The next point to be cleared is, how their journeying should be said not to have had end until the twenty-fifth year after the victory of Othoniel. To this Codoman answereth, that then it had no end till when all the tribes had obtained their portions, which happened not until this time; at which time the Danites at length seated themselves, as it is declared, Judg. xviii; for doubtless to this time the expedition may most conveniently be referred. And thus, without any great inconvenience to him appearing, doth Codoman reconcile the account of Jephta, Judg. xviii. 1, and St. Paul, with that in 1 Kings vi. Now whereas it is said, that the expedition of the Danites was when there was no king in Israel ; to this Codoman answereth, that it is not necessary that we should suppose that Othoniel lived all those forty years of rest, of which Judg. ii. 11. So that by the twenty-five years after his victory, either he might have been dead, or at least, as Gideon did, he might have refused all sovereignty; and so either way it might truly be said, that at this time (to wit, the twenty-fifth year after Othoniel's victory) there was no king in Israel. This opinion of Codoman, if it were as consonant to other chronologers grounding their opinions on the plain text where it is indisputable, as it is in itself round enough and coherent, might perhaps be received as good ; especially considering that the speeches of St. Paul have not otherwise found any interpretation, maintaining them as absolutely true, in such manner as they sound and are set down. But seeing that he wanteth all help of authority, we may justly suspect the supposition whereupon his opinion is grounded; it being such as the consent of many authors would hardly suffice to make very probable. For who hath told Codoman that the conquest of Laish, by the tribe of Dan, was performed in the five and twentieth year of Othoniel ? Or what other probability hath he than his own conjecture, to shew that
Othoniel did so renounce the office of a judge after five and twenty years, that it might then be truly said there was no king in Israel, but every man did that which was good in his own eyes.
Now concerning the rehearsal of the law by Moses, and the stopping of Jordan, they might indeed be properly said to have been when Israel came out of Egypt; like as we say, that king Edward I. was crowned when he came out of the Holy Land; for so all journeys, with their accidents, commonly take name from the place either whence or whither they tend. But I think he can find no such phrase of speech in scripture, as limiteth a journey by an accident, or saith, by converting the proposition, when Jordan was turning back, Israel came out of Egypt. Indeed most unproper it were to give date unto actions commenced long after, from an expedition finished long before; namely, to say, that king Edward, at his arrival out of Palæstina, did win Scotland, or died at Carlisle. How may we then believe that enterprise, performed so many years after the division of the land, (which followed the conquest at the journey's end,) should be said to have been at the time of the departure out of Egypt? Or who will not think it most strange, that the most notable account of time, serving as the only guide for certain ages in sacred chronology, should not take name and beginning from that illustrious deliverance out of Egypt rehearsed often by God himself among the principal of his benefits to Israel, whereof the very day and month are recorded in scripture, (as likewise are the year and month wherein it expired,) and the form of the year upon that occasion changed; but should have reference to the surprising of a town by 600 men, that robbed a chapel by the way, and stole from thence idols to be their guides, as not going to work in God's name? For this accident, whereupon Codoman buildeth, hath either no time given to it, or a time far different from that which he supposeth, and is indeed rather by him placed in such a year, because it best stood with his interpretation so to have it, than for any certainty or likelihood of the thing itself.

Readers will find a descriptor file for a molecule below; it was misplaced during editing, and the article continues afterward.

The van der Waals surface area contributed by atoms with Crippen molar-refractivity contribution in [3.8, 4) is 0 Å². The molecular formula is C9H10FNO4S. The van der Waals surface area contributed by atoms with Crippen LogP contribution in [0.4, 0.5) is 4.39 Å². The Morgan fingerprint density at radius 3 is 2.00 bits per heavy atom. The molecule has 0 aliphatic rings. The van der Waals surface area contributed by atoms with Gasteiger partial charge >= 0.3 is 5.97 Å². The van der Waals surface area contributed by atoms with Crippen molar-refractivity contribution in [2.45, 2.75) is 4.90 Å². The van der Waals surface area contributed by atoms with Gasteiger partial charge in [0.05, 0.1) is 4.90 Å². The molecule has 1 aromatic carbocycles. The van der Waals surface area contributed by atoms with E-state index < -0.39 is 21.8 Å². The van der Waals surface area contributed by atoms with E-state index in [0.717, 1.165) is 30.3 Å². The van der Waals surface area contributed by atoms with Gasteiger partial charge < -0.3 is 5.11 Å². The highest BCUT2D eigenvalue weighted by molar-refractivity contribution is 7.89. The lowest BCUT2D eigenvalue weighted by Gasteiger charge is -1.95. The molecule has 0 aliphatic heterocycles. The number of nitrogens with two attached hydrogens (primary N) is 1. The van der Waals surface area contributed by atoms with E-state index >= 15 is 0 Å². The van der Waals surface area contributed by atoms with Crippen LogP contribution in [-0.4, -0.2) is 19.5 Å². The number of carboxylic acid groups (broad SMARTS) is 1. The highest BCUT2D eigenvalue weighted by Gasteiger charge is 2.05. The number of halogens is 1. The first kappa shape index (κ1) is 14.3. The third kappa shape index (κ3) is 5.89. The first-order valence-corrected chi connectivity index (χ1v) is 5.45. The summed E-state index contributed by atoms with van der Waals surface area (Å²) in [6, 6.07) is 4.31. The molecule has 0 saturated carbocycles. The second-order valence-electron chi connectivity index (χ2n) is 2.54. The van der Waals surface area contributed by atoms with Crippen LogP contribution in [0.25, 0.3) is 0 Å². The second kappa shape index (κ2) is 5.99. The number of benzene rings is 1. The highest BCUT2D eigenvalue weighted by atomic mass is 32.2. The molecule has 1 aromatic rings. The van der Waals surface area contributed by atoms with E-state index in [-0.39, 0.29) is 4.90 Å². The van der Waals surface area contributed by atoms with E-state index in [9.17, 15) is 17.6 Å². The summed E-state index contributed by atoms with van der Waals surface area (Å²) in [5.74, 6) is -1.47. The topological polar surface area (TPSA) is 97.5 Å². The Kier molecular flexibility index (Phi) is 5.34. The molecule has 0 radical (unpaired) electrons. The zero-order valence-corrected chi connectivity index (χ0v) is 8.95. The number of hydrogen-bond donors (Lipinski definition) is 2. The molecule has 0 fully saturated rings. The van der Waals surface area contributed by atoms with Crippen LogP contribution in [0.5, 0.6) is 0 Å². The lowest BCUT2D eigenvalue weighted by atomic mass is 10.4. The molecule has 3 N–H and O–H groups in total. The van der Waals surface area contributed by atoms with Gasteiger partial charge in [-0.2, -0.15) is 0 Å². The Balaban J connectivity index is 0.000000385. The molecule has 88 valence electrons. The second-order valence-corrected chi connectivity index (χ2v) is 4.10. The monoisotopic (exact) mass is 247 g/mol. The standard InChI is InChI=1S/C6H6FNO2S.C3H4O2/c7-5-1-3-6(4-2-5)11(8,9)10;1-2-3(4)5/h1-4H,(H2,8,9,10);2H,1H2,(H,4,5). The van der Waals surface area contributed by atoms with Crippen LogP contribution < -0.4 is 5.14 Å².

Wherefore we may best agree with such as affirm, that the apostle St. Paul did not herein labour to set down the course of time exactly, (a thing no way concerning his purpose,) but only to shew that God, who had chosen Israel to be his people, delivered them out of bondage, and ruled them by judges and prophets unto the time of Saul; did raise up our Lord Jesus Christ out of the seed of David the king, in whose succession the crown was established, and promise made of a kingdom that should have no end. Now in rehearsing briefly thus much, which tended as a preface to the declaration following, (wherein he sheweth Christ to have been the true Messias,) the apostle was so far from labouring to make an exact calculation of time, (the history being so well known, and believed of the Jews to whom he preached,) that he spake as it were at large of the forty years consumed in the wilderness, whereof no man doubted; saying, that God suffered their manners in the wilderness about forty years.' In like manner he proceeded, saying, that from the division of the land unto the days of Samuel the prophet, in whose time they required to have a king, there passed about 450 years. Neither did he stand to tell them, that 111 years of bondage, mentioned in this middle while, were by exact computation to be included within the 339 years of the judges; for this had been an impertinent digression from the argument which he had in hand. Wherefore it is a work not so needful as laborious, to search out of this place that which the apostle did not here intend to teach, when the sum of 480 years is so expressly and purposely set down.
Now that the words of St. Paul (if there be no fault in the copy through error of some scribe) are not so curiously to be examined in matter of chronology, but must be taken as having reference to the memory and apprehension of the vulgar, it is evident by his ascribing in the same place forty years to the reign of Saul; whereas it is manifest, that those years were divided between Saul and Samuel, yea, that far the greater part of them were spent under the government of the prophet, howsoever they are here included